On-board Diary: 01 July 2011

Author: Carlos Minguell
Date: July 1, 2011



We start off July in a good way, that is, diving. The first day in Ponta dos Caminhos, a pretty original name for this area, where many geographical features were named after saints or virgins. We get into the water next to the rocky cliff in order to explore various caves and arches in the area. After crossing though one of these and being tossed around by the groundswell, I quickly realize that I won't be taking any decent photographs with all this movement, so I shoot some jewel anemones and we head toward deeper waters further from the coast. After 10 meters depth, conditions are better and I amuse myself with a friendly blenny living in an old bottle of wine (for blennies, this must be the closest thing to a chalet in the mountains), some sea slugs and a good variety of sea fans. Time to get out of the water and sail to Martinhal, a protected area off Sagres that includes various islets located very close to each other.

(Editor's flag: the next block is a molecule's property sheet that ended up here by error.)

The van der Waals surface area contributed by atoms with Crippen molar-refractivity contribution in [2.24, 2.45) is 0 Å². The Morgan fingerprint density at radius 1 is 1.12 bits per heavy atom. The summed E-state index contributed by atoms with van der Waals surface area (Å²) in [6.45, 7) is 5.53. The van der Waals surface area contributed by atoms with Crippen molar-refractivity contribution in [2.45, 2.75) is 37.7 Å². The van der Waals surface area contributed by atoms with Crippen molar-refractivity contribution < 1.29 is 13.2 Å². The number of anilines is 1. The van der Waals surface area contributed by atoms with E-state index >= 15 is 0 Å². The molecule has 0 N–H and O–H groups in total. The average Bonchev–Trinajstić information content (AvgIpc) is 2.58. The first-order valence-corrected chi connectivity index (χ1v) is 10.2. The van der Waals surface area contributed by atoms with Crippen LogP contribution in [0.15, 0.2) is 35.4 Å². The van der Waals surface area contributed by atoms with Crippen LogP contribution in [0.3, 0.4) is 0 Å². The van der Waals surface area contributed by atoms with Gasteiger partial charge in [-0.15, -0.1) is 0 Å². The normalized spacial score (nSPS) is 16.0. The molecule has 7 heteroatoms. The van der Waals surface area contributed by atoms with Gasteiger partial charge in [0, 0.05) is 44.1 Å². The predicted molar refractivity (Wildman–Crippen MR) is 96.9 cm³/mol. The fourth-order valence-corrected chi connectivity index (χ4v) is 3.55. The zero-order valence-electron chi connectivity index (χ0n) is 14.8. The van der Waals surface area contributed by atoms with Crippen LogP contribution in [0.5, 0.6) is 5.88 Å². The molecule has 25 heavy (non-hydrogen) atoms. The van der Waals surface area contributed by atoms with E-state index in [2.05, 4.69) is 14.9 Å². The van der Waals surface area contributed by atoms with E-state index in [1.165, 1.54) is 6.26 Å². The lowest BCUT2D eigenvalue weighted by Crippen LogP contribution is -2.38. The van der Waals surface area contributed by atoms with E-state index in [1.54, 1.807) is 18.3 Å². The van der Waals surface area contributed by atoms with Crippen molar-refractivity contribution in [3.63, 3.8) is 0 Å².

We dove off the furthest islet, Pedra de Martinhal, and without a doubt it’s the best dive we’ve done up to now in the Algarve: The worst part, at the beginning, when we found a chain of nets deployed in the deepest part (our guides explain that it’s allowed here, despite the proximity to the islets), but from then on, we enjoy documenting a wealth of sea fans in various colors, bryozoans (false coral) and more fish than in any other area. We start ascending as we go around the rocky wall and find many sea slugs and a curious octopus who isn’t scared off when I get close with my camera, probably because he sees his reflection in the glass. The dive ends off a wall a few meters from the surface, with complaints about the groundswell that doesn’t let me take any good photographs of the variety of jewel anemones covering the rock. Here, they're clean of sediment, they’re larger than the ones we’ve seen in deeper waters and show different combinations of bright colors that make me think their name is so appropriate; they are truly the jewels of the sea.